Top issues: At his campaign announcement in December, Williams said his top priorities are job creation, government transparency, strengthened relationships with entrepreneurs and the community, and to be “the greatest salesman and cheerleader for Wichita.”

Treasurer: Albert Denny

Campaign Contributions: Williams has received contributions totaling $52,704.04. His campaign has $48,281 in cash on hand. Williams loaned his campaign $10,000.

Some of his top contributors were couples who gave a combined $1,000, including Envision CEO Michael Monteferrante and Teri Monteferrante; Koch Industries vice president Mark Nichols and Rebecca Nichols; physician Jason Williams and Amy Williams; Yingling Aviation executive Lynn Nichols and Sherry Nichols; entrepreneur Barry Downing and Paula Downing; energy executive C. Robert Buford and Martha Buford; retired Spirit AeroSystems CEO Jeff Turner and Rhonda Turner; construction and industrial equipment executive Walter Berry and Polly Berry; Sullivan, Higdon & Sink managing partner Tom Bertels and Karen Bertels; accountant Bill Pickert and Traci Pickert; entrepreneur Jack DeBoer and Marilyn DeBoer; Kerry and Diane Sell; Gary and Karma Mason; Mark and Mary Hutton of Hutton Construction; Beverly and Ed Hutton; and Sunflower Bank Wichita president Randy Summers and Carole Summers.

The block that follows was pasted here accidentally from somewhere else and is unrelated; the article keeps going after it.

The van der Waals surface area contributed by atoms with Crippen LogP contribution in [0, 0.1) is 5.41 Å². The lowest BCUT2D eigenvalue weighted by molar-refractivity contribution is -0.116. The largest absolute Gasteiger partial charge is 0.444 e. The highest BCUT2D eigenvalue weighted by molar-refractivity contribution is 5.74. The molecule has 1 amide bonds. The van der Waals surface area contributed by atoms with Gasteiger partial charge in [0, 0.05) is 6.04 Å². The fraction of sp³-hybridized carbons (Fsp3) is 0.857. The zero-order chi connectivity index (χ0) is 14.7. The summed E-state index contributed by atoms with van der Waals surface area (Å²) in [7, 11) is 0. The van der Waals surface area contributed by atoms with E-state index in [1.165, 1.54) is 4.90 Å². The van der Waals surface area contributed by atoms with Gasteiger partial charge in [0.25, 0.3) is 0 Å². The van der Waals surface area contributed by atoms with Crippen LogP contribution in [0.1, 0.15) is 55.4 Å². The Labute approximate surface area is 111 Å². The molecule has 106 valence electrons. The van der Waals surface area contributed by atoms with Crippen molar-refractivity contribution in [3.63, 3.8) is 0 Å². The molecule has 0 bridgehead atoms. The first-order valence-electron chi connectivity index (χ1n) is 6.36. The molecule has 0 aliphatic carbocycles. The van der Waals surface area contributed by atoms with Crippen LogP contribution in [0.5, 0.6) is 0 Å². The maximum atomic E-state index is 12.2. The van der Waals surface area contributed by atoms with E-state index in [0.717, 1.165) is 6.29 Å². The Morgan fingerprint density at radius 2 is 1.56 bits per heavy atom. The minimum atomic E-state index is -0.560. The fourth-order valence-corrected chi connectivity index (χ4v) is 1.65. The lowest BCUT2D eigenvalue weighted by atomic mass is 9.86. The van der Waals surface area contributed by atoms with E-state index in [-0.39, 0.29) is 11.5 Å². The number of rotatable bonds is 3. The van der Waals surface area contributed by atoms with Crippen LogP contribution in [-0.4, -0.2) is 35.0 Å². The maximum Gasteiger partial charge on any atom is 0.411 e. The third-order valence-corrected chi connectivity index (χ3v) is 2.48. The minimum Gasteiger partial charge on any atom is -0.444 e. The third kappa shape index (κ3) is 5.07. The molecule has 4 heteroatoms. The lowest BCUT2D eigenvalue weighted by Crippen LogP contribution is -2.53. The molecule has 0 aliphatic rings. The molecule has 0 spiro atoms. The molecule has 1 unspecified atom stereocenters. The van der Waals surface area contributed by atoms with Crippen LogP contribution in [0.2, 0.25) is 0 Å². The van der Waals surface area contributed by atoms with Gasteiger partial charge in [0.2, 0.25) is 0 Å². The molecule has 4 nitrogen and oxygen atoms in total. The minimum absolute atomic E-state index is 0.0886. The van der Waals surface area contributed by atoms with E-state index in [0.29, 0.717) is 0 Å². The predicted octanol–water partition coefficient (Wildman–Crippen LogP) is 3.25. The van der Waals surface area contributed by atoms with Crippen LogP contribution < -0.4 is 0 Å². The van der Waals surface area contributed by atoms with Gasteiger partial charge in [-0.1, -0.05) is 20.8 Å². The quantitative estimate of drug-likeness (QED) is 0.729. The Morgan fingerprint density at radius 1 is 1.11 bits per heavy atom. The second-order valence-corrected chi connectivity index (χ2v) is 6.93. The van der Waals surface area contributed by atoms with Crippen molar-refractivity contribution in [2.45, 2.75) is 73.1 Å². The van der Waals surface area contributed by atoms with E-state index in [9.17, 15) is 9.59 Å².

Jennifer Winn

Winn, 44, is owner of Landscapes Inc., which she started 14 years ago with $100. Last fall, she ran against Gov. Sam Brownback in the Republican primary for governor and garnered about 37 percent of the vote.

Winn was born in Wichita and attended Wichita West High School. She has four children and eight grandchildren.

Treasurer: Shelly Pribanic

Top issues: Winn says her top priority if elected would be transparency in government. She has been a proponent of the local petition to reduce penalties for first-time possession of marijuana, which may also be on the spring ballot.

Campaign Contributions: Winn has received $718 in contributions and has $453.66 in cash on hand, according to documents filed with the Sedgwick County Election Commissioner's Office.

Winn’s top contributor was retiree Ron McAninch for $500.

Reach Kelsey Ryan at 316-269-6752 or kryan@wichitaeagle.com. Follow her on Twitter: @kelsey_ryan.